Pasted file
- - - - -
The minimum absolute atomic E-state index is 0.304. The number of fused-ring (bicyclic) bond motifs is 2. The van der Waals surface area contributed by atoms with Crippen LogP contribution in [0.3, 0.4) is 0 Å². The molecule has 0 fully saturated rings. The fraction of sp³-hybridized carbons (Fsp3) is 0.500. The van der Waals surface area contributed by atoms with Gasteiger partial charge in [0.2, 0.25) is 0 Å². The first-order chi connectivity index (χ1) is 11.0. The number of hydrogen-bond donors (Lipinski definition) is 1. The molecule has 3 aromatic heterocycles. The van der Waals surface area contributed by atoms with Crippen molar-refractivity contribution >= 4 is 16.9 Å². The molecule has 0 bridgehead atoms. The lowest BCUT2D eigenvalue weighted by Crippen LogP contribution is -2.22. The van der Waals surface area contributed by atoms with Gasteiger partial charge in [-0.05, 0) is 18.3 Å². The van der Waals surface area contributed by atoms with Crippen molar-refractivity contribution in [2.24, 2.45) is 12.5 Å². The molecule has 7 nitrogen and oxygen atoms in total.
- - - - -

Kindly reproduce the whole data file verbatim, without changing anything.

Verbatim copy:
The minimum absolute atomic E-state index is 0.304. The number of fused-ring (bicyclic) bond motifs is 2. The van der Waals surface area contributed by atoms with Crippen LogP contribution in [0.3, 0.4) is 0 Å². The molecule has 0 fully saturated rings. The fraction of sp³-hybridized carbons (Fsp3) is 0.500. The van der Waals surface area contributed by atoms with Gasteiger partial charge in [0.2, 0.25) is 0 Å². The first-order chi connectivity index (χ1) is 11.0. The number of hydrogen-bond donors (Lipinski definition) is 1. The molecule has 3 aromatic heterocycles. The van der Waals surface area contributed by atoms with Crippen molar-refractivity contribution >= 4 is 16.9 Å². The molecule has 0 bridgehead atoms. The lowest BCUT2D eigenvalue weighted by Crippen LogP contribution is -2.22. The van der Waals surface area contributed by atoms with Gasteiger partial charge in [-0.05, 0) is 18.3 Å². The van der Waals surface area contributed by atoms with Crippen molar-refractivity contribution in [2.24, 2.45) is 12.5 Å². The molecule has 7 nitrogen and oxygen atoms in total.